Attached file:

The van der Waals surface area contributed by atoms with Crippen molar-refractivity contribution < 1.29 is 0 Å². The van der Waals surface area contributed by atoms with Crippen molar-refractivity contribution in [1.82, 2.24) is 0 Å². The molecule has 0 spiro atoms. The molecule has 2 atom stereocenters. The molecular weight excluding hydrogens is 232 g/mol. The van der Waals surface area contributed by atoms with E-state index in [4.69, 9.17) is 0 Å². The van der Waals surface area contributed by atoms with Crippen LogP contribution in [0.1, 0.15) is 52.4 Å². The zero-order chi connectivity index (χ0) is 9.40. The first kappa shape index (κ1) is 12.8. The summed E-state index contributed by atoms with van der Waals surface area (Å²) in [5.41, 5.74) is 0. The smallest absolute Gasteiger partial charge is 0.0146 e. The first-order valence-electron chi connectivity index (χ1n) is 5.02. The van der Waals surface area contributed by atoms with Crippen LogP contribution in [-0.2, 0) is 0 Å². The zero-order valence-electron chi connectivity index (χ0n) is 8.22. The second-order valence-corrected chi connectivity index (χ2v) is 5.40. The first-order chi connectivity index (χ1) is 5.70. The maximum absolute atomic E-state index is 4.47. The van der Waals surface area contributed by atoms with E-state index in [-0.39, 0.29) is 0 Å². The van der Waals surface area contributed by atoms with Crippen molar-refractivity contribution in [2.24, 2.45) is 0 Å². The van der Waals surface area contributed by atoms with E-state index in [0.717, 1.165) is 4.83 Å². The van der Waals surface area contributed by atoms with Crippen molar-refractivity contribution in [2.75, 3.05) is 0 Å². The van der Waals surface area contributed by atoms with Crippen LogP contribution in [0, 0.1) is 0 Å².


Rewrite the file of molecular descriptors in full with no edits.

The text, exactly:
The van der Waals surface area contributed by atoms with Crippen molar-refractivity contribution < 1.29 is 0 Å². The van der Waals surface area contributed by atoms with Crippen molar-refractivity contribution in [1.82, 2.24) is 0 Å². The molecule has 0 spiro atoms. The molecule has 2 atom stereocenters. The molecular weight excluding hydrogens is 232 g/mol. The van der Waals surface area contributed by atoms with E-state index in [4.69, 9.17) is 0 Å². The van der Waals surface area contributed by atoms with Crippen LogP contribution in [0.1, 0.15) is 52.4 Å². The zero-order chi connectivity index (χ0) is 9.40. The first kappa shape index (κ1) is 12.8. The summed E-state index contributed by atoms with van der Waals surface area (Å²) in [5.41, 5.74) is 0. The smallest absolute Gasteiger partial charge is 0.0146 e. The first-order valence-electron chi connectivity index (χ1n) is 5.02. The van der Waals surface area contributed by atoms with Crippen LogP contribution in [-0.2, 0) is 0 Å². The zero-order valence-electron chi connectivity index (χ0n) is 8.22. The second-order valence-corrected chi connectivity index (χ2v) is 5.40. The first-order chi connectivity index (χ1) is 5.70. The maximum absolute atomic E-state index is 4.47. The van der Waals surface area contributed by atoms with E-state index in [-0.39, 0.29) is 0 Å². The van der Waals surface area contributed by atoms with Crippen molar-refractivity contribution in [2.24, 2.45) is 0 Å². The van der Waals surface area contributed by atoms with E-state index in [0.717, 1.165) is 4.83 Å². The van der Waals surface area contributed by atoms with Crippen molar-refractivity contribution in [2.75, 3.05) is 0 Å². The van der Waals surface area contributed by atoms with Crippen LogP contribution in [0, 0.1) is 0 Å².